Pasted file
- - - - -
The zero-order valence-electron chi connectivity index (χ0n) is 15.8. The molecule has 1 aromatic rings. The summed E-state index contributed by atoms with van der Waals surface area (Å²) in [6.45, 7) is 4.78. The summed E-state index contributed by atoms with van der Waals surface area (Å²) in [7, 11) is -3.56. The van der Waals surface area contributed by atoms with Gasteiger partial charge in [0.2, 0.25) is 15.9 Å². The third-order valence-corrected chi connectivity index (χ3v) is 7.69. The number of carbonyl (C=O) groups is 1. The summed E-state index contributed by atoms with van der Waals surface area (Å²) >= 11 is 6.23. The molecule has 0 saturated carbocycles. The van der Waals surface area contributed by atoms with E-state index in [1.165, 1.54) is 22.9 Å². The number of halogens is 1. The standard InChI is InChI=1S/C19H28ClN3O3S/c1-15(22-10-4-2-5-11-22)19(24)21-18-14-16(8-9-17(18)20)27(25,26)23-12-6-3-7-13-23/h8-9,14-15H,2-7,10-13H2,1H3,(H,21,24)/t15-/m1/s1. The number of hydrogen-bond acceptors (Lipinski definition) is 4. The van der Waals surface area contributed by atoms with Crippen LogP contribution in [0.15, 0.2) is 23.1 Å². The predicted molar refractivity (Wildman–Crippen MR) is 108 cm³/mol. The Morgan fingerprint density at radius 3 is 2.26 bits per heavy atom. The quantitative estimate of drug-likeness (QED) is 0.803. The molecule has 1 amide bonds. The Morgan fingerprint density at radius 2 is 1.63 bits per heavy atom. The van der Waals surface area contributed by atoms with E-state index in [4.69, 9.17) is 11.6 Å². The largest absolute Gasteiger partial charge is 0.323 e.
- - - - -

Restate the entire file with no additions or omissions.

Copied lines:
The zero-order valence-electron chi connectivity index (χ0n) is 15.8. The molecule has 1 aromatic rings. The summed E-state index contributed by atoms with van der Waals surface area (Å²) in [6.45, 7) is 4.78. The summed E-state index contributed by atoms with van der Waals surface area (Å²) in [7, 11) is -3.56. The van der Waals surface area contributed by atoms with Gasteiger partial charge in [0.2, 0.25) is 15.9 Å². The third-order valence-corrected chi connectivity index (χ3v) is 7.69. The number of carbonyl (C=O) groups is 1. The summed E-state index contributed by atoms with van der Waals surface area (Å²) >= 11 is 6.23. The molecule has 0 saturated carbocycles. The van der Waals surface area contributed by atoms with E-state index in [1.165, 1.54) is 22.9 Å². The number of halogens is 1. The standard InChI is InChI=1S/C19H28ClN3O3S/c1-15(22-10-4-2-5-11-22)19(24)21-18-14-16(8-9-17(18)20)27(25,26)23-12-6-3-7-13-23/h8-9,14-15H,2-7,10-13H2,1H3,(H,21,24)/t15-/m1/s1. The number of hydrogen-bond acceptors (Lipinski definition) is 4. The van der Waals surface area contributed by atoms with Crippen LogP contribution in [0.15, 0.2) is 23.1 Å². The predicted molar refractivity (Wildman–Crippen MR) is 108 cm³/mol. The Morgan fingerprint density at radius 3 is 2.26 bits per heavy atom. The quantitative estimate of drug-likeness (QED) is 0.803. The molecule has 1 amide bonds. The Morgan fingerprint density at radius 2 is 1.63 bits per heavy atom. The van der Waals surface area contributed by atoms with E-state index in [4.69, 9.17) is 11.6 Å². The largest absolute Gasteiger partial charge is 0.323 e.